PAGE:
'A Christmas Story Live!' Executive Producer Wants to 'Push the Limits' With TV Musical
You’ll shoot your eye out, kid! And that’s not the only thing that could go haywire when the rowdy and irreverent classic A Christmas Story comes to TV as a live musical. Set in blue-collar Indiana circa 1940, this nostalgic saga—about young Ralphie Parker and his desperate wish for a Red Ryder BB gun—requires a large company of child actors, plus real dogs (those dreaded Bumpus hounds!) who must ruin the Parker family’s turkey dinner precisely on cue. Oh, and snow. Tons and tons of snow. But hey, if you can’t show off when you’re flying without a net, then what’s the point?
“We have two big goals here,” says executive producer Marc Platt (La La Land) during a rehearsal break. “We want to delight the people who love the 1983 film—and there are many millions of them—and we want to push the limits of what’s possible when TV goes live.” Platt set that bar super high in 2016 with his sprawling and energetic Grease: Live!, which left most other recent live TV musicals—The Sound of Music, Peter Pan, The Wiz—looking a little dusty.
“Ralphie’s story is just like his imagination: overactive,” says Maya Rudolph, taking on the role of the boy’s nameless, ever-harried mom. “Reality is constantly colliding with fantasy. There are split-second costume changes and instant jumps from one locale to the next. Every rehearsal feels like a Jane Fonda workout.” Rudolph adds with a laugh: “I spent years on Saturday Night Live and that was sane compared to this. This is not normal. This is crazy.”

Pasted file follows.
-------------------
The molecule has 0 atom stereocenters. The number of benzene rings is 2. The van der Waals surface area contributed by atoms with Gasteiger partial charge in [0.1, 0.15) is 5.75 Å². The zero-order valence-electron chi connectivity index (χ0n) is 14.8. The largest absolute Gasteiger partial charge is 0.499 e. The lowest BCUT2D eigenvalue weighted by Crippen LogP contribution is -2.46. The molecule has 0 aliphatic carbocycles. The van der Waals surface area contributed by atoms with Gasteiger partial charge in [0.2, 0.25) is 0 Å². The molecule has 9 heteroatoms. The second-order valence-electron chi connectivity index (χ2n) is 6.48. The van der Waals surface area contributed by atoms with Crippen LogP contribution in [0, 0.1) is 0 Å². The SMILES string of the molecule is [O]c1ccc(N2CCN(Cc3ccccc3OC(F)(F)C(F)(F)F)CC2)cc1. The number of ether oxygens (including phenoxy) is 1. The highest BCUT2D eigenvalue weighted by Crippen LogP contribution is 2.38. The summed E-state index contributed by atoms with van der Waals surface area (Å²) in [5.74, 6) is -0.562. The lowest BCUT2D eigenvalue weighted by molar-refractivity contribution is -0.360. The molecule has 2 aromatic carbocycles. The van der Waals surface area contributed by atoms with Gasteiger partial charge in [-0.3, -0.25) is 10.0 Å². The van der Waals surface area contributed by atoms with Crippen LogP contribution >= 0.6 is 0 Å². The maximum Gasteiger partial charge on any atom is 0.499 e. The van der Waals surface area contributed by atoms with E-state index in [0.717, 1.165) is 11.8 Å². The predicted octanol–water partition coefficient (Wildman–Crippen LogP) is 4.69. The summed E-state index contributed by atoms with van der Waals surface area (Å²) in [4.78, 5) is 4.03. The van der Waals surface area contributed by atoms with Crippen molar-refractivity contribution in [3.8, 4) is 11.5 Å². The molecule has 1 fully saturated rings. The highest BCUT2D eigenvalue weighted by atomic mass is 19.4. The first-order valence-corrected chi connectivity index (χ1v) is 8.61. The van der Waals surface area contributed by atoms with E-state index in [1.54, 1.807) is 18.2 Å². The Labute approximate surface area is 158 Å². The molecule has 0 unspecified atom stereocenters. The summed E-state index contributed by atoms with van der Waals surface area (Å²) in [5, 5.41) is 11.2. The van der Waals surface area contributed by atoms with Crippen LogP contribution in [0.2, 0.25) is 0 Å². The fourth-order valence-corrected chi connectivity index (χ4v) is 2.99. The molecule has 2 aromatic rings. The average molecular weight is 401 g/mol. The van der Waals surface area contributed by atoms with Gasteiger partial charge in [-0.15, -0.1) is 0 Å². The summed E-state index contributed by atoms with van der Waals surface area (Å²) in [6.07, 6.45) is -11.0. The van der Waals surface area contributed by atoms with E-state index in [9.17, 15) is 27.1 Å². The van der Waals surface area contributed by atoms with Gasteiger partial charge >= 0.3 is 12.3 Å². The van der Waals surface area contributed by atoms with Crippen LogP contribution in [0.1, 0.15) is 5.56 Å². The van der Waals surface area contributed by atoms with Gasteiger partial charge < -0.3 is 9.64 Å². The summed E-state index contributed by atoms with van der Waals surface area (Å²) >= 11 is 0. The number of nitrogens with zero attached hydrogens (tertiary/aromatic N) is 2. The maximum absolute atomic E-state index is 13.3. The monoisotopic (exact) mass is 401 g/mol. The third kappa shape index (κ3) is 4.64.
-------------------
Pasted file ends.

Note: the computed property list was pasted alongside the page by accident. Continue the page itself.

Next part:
It sure is delicious, though. A Christmas Story Live! features a feisty score by composers Benj Pasek and Justin Paul (Dear Evan Hansen), who first musicalized it for Broadway in 2012. Tony winner Matthew Broderick narrates as the older Ralphie, and Chris Diamantopoulos (Silicon Valley) portrays Ralphie’s grouchy dad, aka “The Old Man.” The part of Ralphie went to 11-year-old Andy Walken, after the Seattle native beat out 350 other kiddos in a nationwide talent hunt.
“I’m geeking out!” Walken gushes. “I’m sharing a role with Matthew Broderick. He was Simba in The Lion King!” The newly minted star claims he’s “probably seen A Christmas Story 200 times” thanks to the annual 24-hour holiday marathons on TNT and TBS. His favorite part? “Watching Scut Farkus, the town bully [here played by Sacha Carlson], get what he deserves!”
Broderick also feels a personal connection: His late father, James Broderick, played “The Old Man” in a 1982 PBS production. “This is a full-circle thing for me,” he says. “How could I say no? Still, that doesn’t mean this isn’t terrifying. I fully intend to disassociate myself when this hits the air. I will be hovering above my body. If I’m horrible, it won’t matter.”
But, then, aren’t life’s hiccups what A Christmas Story is about? “It’s like a broken Norman Rockwell painting,” Diamantopoulos says of the tale based on Jean Shepherd’s book In God We Trust: All Others Pay Cash. “We dream of the perfect Christmas, but does anyone ever actually have one?” Probably not, and that, notes Rudolph, is why this story has endured. “People love a bumps-and-bruises version of the holidays,” she says. “This one is dysfunctional and a little bit sad, but it’s also hilarious. We can all relate—and that’s how the Parkers found their way into America’s heart.”
A Christmas Story, Sunday, Dec. 17, 7/6c, Fox